Fewer Liquor Stores May Lead to Less Homicide

​​Reducing the number of businesses in Baltimore that sell alcohol in residential areas may lower the homicide rate, according to new research in the Journal of Studies on Alcohol and Drugs.

As cities contemplate new zoning regulations regarding alcohol, the implications of those policies can have life-or-death outcomes.

“There is an ongoing violence epidemic in Baltimore, with recent years breaking records for number of homicides,” write the authors, led by Pamela J. Trangenstein, Ph.D., M.P.H., of the University of North Carolina at Chapel Hill. “This study suggests that there is potential to prevent violent crimes by reducing alcohol outlet density in Baltimore City.”

Baltimore is in the process of rewriting its zoning laws, and Trangenstein and colleagues patterned their research after the proposed zoning changes in that city as they relate to alcohol. Using a computer model that took into account homicide rates in Baltimore and previous research that shows 50 percent of violent crime can be attributed to alcohol access, the researchers analyzed three main policy changes.

The first would reduce by 20 percent all outlets that sell alcohol. The second would close liquor stores only in residential areas. The third would close outlets licensed as bars or taverns that were really operating as liquor stores.

After factoring in additional data related to homicide--such as socioeconomic status, population density, and drug arrests--the researchers’ computer modeling predicted that an overall reduction of alcohol outlets by 20 percent would cut homicides by 51 a year and save $63.7 million. Closing liquor stores in residential areas would eliminate 22 homicides annually, saving $27.5 million. But closing sham bars/taverns operating as liquor stores would reduce homicides by only 1 yearly, saving $1.2 million.

Although the 20 percent reduction would curtail the homicide rate the most, the authors determined that Baltimore would need to close such a large number of outlets that the policy would likely be considered “anti-business” and politically unfeasible.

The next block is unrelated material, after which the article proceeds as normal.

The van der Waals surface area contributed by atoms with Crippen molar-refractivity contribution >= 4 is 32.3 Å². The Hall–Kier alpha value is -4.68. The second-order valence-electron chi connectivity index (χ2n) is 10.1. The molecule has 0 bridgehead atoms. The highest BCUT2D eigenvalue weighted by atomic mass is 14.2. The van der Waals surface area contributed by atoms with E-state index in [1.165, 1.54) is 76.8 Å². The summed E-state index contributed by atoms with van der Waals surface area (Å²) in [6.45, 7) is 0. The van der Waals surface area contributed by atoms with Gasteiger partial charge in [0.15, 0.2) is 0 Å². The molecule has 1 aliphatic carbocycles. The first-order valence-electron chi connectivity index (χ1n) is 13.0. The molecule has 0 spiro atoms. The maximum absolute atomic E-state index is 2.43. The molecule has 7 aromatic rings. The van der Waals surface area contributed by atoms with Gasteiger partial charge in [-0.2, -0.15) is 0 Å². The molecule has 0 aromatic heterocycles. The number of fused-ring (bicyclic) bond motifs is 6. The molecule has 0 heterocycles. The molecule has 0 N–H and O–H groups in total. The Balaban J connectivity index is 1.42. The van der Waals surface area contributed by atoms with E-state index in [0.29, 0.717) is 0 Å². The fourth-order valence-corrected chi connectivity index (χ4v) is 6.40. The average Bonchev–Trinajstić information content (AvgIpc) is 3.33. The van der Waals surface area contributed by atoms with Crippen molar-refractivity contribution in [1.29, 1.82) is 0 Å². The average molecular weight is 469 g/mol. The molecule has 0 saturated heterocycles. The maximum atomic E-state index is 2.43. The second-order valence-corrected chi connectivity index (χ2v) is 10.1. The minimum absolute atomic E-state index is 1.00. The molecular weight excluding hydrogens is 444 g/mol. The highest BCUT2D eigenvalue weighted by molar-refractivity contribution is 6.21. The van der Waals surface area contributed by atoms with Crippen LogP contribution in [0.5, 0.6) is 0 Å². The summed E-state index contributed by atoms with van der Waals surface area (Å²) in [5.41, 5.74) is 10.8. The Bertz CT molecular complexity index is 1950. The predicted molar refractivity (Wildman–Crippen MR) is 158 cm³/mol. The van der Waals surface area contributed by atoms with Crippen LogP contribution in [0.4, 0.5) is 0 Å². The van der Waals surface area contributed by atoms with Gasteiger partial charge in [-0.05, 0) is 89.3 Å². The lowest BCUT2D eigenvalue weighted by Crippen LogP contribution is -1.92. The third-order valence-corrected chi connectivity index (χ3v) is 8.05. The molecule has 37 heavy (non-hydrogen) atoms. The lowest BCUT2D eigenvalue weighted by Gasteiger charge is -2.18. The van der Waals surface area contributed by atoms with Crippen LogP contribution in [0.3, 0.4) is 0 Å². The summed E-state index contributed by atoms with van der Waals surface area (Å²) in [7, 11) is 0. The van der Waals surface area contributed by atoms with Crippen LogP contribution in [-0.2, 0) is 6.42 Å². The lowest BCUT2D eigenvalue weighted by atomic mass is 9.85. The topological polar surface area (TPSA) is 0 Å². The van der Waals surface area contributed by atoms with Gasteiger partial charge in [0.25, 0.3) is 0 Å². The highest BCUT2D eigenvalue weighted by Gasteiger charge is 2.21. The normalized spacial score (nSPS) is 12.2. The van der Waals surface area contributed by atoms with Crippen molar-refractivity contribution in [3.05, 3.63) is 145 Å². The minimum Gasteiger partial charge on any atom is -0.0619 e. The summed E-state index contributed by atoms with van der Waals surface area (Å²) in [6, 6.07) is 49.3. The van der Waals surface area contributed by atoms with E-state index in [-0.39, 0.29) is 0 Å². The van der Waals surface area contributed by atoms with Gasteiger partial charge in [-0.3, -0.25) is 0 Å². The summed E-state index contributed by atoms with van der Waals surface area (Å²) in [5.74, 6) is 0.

Therefore, they concluded, the best option would be to close the 80 liquor stores in residential zones. Because Baltimore has over 1,200 licensed alcohol outlets, this means that closing only 1 of every 15 outlets would likely save 22 lives from among the more than 300 homicides in the city annually.

The authors note there is a recent trend in which some states and cities have adopted increasingly relaxed policies regarding the density of alcohol outlets. However, studies such as this one may help policymakers make more evidence-based decisions.


Trangenstein et al. (2020). The violence prevention potential of reducing alcohol outlet access in Baltimore, Maryland. Journal of Studies on Alcohol and Drugs, 81, 24–33. doi:10.15288/jsad.2020.81.24

Media contact: Jennie Saia -- (919) 966-4555, jsaia@unc.edu.

Source: Journal of Studies on Alcohol and Drugs

About Journal of Studies on Alcohol and Drugs

The Journal of Studies on Alcohol and Drugs (www.jsad.com) is published by the Center of Alcohol & Substance Use Studies at Rutgers, The State University of New Jersey. It is the oldest substance-related journal published in the United States.

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